I was nearing the end of my final semester at Syracuse University. I switched majors after my freshman year, so I required an extra semester; Or as I liked to call it, a “victory lap.” I was sitting in an EMT class that I was taking in order to boost my PA application.
My phone began to ring. The number was not saved in my contacts, however it was a Boston area code. I knew I was waiting to hear back from my #1 PA program, Boston University, so I was eager to listen to the voicemail they had left. The clock moved fairly slowly as I waited for the end of the class to listen to the message. I remember daydreaming about an acceptance and thinking, “I can’t wait to quit this class.”
Class ended and my very average looking classmates all flooded to the door. I unlocked my phone, listened to the voicemail, and I sighed. “Hi, this is Boston University calling to let you know that your transcript never reached us.” That sucked to hear, but they allowed me to still submit my grades after the deadline. I had a 3.6 GPA, played a sport, and had an exceptional number of shadowing hours. At this point, I was confident that I was going to get accepted to a school and start my pursuit of becoming a Physician Assistant.
Boy, was I wrong.
I quickly realized that this goal I had set a long time ago was going to be harder than I imagined. For those of you that do not understand the difficulty of getting into a PA program straight out of undergrad, I will try to put it into perspective. The average age of a 1st year PA student is 26 years old. They are required to have upwards of 2,000 hours of hands-on experience working in the medical field, and the average program has only about 30-35 seats. Your application must be in the top 10% of all applicants to even get a chance to interview at a school.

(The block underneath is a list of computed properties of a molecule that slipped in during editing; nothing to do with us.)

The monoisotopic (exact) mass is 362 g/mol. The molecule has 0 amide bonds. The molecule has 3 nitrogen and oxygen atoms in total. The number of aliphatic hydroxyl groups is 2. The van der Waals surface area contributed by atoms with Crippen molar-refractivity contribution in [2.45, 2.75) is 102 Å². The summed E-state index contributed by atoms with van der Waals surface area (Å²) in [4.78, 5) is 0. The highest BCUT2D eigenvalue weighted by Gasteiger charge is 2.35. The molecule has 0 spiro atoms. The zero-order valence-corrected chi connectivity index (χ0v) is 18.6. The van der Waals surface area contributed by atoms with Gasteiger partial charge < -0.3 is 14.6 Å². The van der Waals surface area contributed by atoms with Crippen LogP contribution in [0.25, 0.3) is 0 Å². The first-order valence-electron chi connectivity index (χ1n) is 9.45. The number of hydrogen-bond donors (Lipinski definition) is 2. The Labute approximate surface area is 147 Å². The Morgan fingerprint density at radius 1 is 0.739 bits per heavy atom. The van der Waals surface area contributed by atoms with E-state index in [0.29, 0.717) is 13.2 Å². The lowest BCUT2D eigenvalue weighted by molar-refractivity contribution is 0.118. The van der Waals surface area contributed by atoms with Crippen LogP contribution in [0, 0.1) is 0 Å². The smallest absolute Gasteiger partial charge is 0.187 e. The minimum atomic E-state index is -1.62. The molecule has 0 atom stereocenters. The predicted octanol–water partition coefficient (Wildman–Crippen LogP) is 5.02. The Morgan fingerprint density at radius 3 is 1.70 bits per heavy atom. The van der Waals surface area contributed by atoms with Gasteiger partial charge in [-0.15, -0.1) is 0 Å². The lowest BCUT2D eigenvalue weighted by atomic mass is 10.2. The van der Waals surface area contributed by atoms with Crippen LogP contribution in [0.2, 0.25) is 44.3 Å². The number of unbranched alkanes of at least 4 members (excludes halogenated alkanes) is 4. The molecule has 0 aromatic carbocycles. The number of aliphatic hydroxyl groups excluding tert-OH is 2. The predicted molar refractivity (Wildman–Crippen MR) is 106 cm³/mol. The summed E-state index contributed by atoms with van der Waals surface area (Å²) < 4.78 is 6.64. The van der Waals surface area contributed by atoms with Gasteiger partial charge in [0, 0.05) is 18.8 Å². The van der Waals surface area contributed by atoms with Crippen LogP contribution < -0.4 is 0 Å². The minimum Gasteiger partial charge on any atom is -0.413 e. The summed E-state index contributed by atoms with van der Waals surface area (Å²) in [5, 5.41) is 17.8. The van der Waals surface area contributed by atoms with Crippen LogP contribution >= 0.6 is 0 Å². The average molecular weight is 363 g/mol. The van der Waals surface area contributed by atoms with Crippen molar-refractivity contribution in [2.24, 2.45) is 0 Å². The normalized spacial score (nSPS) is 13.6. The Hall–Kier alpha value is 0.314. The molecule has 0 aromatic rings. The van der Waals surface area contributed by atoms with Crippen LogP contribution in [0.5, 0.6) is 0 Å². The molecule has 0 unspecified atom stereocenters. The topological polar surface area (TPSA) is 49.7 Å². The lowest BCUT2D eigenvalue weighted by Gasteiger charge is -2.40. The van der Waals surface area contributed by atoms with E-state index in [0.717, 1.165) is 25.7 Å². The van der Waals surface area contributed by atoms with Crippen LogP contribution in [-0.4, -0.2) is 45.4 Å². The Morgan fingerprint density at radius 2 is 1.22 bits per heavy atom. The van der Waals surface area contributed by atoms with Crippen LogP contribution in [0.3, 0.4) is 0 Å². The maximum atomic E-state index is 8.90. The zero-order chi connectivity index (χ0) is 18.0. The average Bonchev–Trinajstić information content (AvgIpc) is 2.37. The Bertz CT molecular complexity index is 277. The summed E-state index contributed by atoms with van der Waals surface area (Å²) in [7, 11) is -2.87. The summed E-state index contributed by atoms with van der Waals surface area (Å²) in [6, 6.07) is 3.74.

That being said, I knew I needed to gain hands-on experience. I got a job as a medical scribe in the Oncology Clinic at Connecticut Children’s Medical Center (CCMC). There, I was writing medical notes in the perspective of the doctor in real time. I was expected to understand hundreds of different diagnoses, treatment plans, and medications. Every day I would learn something new and apply it to my job to become a better scribe. Oh, yeah, I forgot to mention… I got paid minimum wage for this. I had to get a second job on the weekends to pay $700 a month for tuition loans. I was working 7 days a week, one time going 63 days without a day off. I was living paycheck to paycheck, unable to save any money.
After I started gaining some more hours, my applications were looking a little stronger and interviews started to roll in. My first interview was in Richmond Virginia. I took a break in my busy work schedule to drive 8 hours to interview. I was really nervous. The first person I met was a guy who’s name was literally, “Success.” I’m fucked.
My nerves started to decline as the day went on though. This interview was 7 hours. It went from group interviews, to tours, to two individual interviews, and finally a financial aid presentation. One thing that I did not read about was how physically exhausting it is to try to be the perfect person for 7 hours straight. Smiling, holding doors, shaking hands, remembering names… it was physically and mentally draining. My one on one interview was with this older gentleman who seemed to like me. I boxed at Syracuse and we bonded over that. He literally said, “alright you sold me, we’ll just talk about that for the rest of the interview.” I got a sense of relief and felt confident on my drive home back to Connecticut.